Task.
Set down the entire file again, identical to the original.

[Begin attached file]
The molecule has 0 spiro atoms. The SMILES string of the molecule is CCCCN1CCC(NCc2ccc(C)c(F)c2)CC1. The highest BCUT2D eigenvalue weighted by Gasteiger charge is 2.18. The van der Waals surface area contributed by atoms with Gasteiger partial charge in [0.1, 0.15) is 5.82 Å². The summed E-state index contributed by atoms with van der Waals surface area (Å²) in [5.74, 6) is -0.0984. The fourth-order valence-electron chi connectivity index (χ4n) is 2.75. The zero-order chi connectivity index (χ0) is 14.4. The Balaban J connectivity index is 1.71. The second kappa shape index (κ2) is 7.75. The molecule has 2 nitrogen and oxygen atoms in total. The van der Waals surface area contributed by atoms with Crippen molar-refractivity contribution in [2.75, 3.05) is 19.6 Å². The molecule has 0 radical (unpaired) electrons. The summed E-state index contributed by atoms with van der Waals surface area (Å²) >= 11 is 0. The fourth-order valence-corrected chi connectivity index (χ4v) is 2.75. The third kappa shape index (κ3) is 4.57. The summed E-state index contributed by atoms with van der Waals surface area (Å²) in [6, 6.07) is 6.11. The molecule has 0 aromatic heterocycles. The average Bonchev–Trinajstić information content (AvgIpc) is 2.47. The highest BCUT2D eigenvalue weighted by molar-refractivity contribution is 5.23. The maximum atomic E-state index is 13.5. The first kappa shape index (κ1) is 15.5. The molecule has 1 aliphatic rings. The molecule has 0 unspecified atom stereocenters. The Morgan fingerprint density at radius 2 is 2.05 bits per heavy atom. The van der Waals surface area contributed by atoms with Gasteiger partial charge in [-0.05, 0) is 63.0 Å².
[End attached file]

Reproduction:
The molecule has 0 spiro atoms. The SMILES string of the molecule is CCCCN1CCC(NCc2ccc(C)c(F)c2)CC1. The highest BCUT2D eigenvalue weighted by Gasteiger charge is 2.18. The van der Waals surface area contributed by atoms with Gasteiger partial charge in [0.1, 0.15) is 5.82 Å². The summed E-state index contributed by atoms with van der Waals surface area (Å²) in [5.74, 6) is -0.0984. The fourth-order valence-electron chi connectivity index (χ4n) is 2.75. The zero-order chi connectivity index (χ0) is 14.4. The Balaban J connectivity index is 1.71. The second kappa shape index (κ2) is 7.75. The molecule has 2 nitrogen and oxygen atoms in total. The van der Waals surface area contributed by atoms with Crippen molar-refractivity contribution in [2.75, 3.05) is 19.6 Å². The molecule has 0 radical (unpaired) electrons. The summed E-state index contributed by atoms with van der Waals surface area (Å²) >= 11 is 0. The fourth-order valence-corrected chi connectivity index (χ4v) is 2.75. The third kappa shape index (κ3) is 4.57. The summed E-state index contributed by atoms with van der Waals surface area (Å²) in [6, 6.07) is 6.11. The molecule has 0 aromatic heterocycles. The average Bonchev–Trinajstić information content (AvgIpc) is 2.47. The highest BCUT2D eigenvalue weighted by molar-refractivity contribution is 5.23. The maximum atomic E-state index is 13.5. The first kappa shape index (κ1) is 15.5. The molecule has 1 aliphatic rings. The molecule has 0 unspecified atom stereocenters. The Morgan fingerprint density at radius 2 is 2.05 bits per heavy atom. The van der Waals surface area contributed by atoms with Gasteiger partial charge in [-0.05, 0) is 63.0 Å².